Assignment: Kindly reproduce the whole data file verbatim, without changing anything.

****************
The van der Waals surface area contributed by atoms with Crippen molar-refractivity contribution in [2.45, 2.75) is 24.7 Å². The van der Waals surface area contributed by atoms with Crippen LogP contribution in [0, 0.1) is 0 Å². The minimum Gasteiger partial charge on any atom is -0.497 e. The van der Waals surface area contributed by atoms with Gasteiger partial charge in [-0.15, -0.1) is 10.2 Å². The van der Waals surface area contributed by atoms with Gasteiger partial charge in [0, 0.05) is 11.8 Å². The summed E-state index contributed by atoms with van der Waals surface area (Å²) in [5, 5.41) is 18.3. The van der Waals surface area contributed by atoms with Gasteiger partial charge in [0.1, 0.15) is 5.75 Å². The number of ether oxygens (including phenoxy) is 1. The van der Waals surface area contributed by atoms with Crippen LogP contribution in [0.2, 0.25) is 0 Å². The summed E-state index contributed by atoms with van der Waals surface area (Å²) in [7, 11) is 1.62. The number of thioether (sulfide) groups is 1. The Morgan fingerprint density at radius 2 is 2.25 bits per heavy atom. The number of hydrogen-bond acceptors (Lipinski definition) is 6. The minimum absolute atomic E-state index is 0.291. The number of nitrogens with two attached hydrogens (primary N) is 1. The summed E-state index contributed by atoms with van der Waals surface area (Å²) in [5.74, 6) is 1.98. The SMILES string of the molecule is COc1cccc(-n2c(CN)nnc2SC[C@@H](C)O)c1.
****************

The van der Waals surface area contributed by atoms with Crippen molar-refractivity contribution in [2.45, 2.75) is 24.7 Å². The van der Waals surface area contributed by atoms with Crippen LogP contribution in [0, 0.1) is 0 Å². The minimum Gasteiger partial charge on any atom is -0.497 e. The van der Waals surface area contributed by atoms with Gasteiger partial charge in [-0.15, -0.1) is 10.2 Å². The van der Waals surface area contributed by atoms with Gasteiger partial charge in [0, 0.05) is 11.8 Å². The summed E-state index contributed by atoms with van der Waals surface area (Å²) in [5, 5.41) is 18.3. The van der Waals surface area contributed by atoms with Gasteiger partial charge in [0.1, 0.15) is 5.75 Å². The number of ether oxygens (including phenoxy) is 1. The van der Waals surface area contributed by atoms with Crippen LogP contribution in [0.2, 0.25) is 0 Å². The summed E-state index contributed by atoms with van der Waals surface area (Å²) in [7, 11) is 1.62. The number of thioether (sulfide) groups is 1. The Morgan fingerprint density at radius 2 is 2.25 bits per heavy atom. The number of hydrogen-bond acceptors (Lipinski definition) is 6. The minimum absolute atomic E-state index is 0.291. The number of nitrogens with two attached hydrogens (primary N) is 1. The summed E-state index contributed by atoms with van der Waals surface area (Å²) in [5.74, 6) is 1.98. The SMILES string of the molecule is COc1cccc(-n2c(CN)nnc2SC[C@@H](C)O)c1.